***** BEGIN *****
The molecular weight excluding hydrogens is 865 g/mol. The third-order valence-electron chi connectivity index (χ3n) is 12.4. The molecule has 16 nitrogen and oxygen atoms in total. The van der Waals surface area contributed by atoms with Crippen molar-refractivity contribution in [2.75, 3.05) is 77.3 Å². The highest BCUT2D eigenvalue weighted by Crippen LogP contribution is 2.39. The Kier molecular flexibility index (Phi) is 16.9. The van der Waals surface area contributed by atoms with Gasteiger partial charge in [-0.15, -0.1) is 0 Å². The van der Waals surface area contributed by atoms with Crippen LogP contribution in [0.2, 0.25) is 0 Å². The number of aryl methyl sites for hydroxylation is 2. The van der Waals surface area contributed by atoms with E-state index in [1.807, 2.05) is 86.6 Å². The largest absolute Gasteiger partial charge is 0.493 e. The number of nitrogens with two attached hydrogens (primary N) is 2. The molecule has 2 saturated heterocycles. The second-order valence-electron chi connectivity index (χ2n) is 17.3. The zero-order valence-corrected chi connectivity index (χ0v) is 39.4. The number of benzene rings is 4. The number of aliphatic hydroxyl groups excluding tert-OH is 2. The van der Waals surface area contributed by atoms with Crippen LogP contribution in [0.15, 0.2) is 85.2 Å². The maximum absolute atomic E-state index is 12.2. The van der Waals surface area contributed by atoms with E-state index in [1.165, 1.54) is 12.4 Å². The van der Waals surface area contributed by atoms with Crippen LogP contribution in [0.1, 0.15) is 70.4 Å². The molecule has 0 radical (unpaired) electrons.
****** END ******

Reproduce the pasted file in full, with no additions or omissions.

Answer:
The molecular weight excluding hydrogens is 865 g/mol. The third-order valence-electron chi connectivity index (χ3n) is 12.4. The molecule has 16 nitrogen and oxygen atoms in total. The van der Waals surface area contributed by atoms with Crippen molar-refractivity contribution in [2.75, 3.05) is 77.3 Å². The highest BCUT2D eigenvalue weighted by Crippen LogP contribution is 2.39. The Kier molecular flexibility index (Phi) is 16.9. The van der Waals surface area contributed by atoms with Gasteiger partial charge in [-0.15, -0.1) is 0 Å². The van der Waals surface area contributed by atoms with Crippen LogP contribution in [0.2, 0.25) is 0 Å². The number of aryl methyl sites for hydroxylation is 2. The van der Waals surface area contributed by atoms with E-state index in [1.807, 2.05) is 86.6 Å². The largest absolute Gasteiger partial charge is 0.493 e. The number of nitrogens with two attached hydrogens (primary N) is 2. The molecule has 2 saturated heterocycles. The second-order valence-electron chi connectivity index (χ2n) is 17.3. The zero-order valence-corrected chi connectivity index (χ0v) is 39.4. The number of benzene rings is 4. The number of aliphatic hydroxyl groups excluding tert-OH is 2. The van der Waals surface area contributed by atoms with Crippen LogP contribution in [0.15, 0.2) is 85.2 Å². The maximum absolute atomic E-state index is 12.2. The van der Waals surface area contributed by atoms with E-state index in [1.165, 1.54) is 12.4 Å². The van der Waals surface area contributed by atoms with Crippen LogP contribution in [0.1, 0.15) is 70.4 Å². The molecule has 0 radical (unpaired) electrons.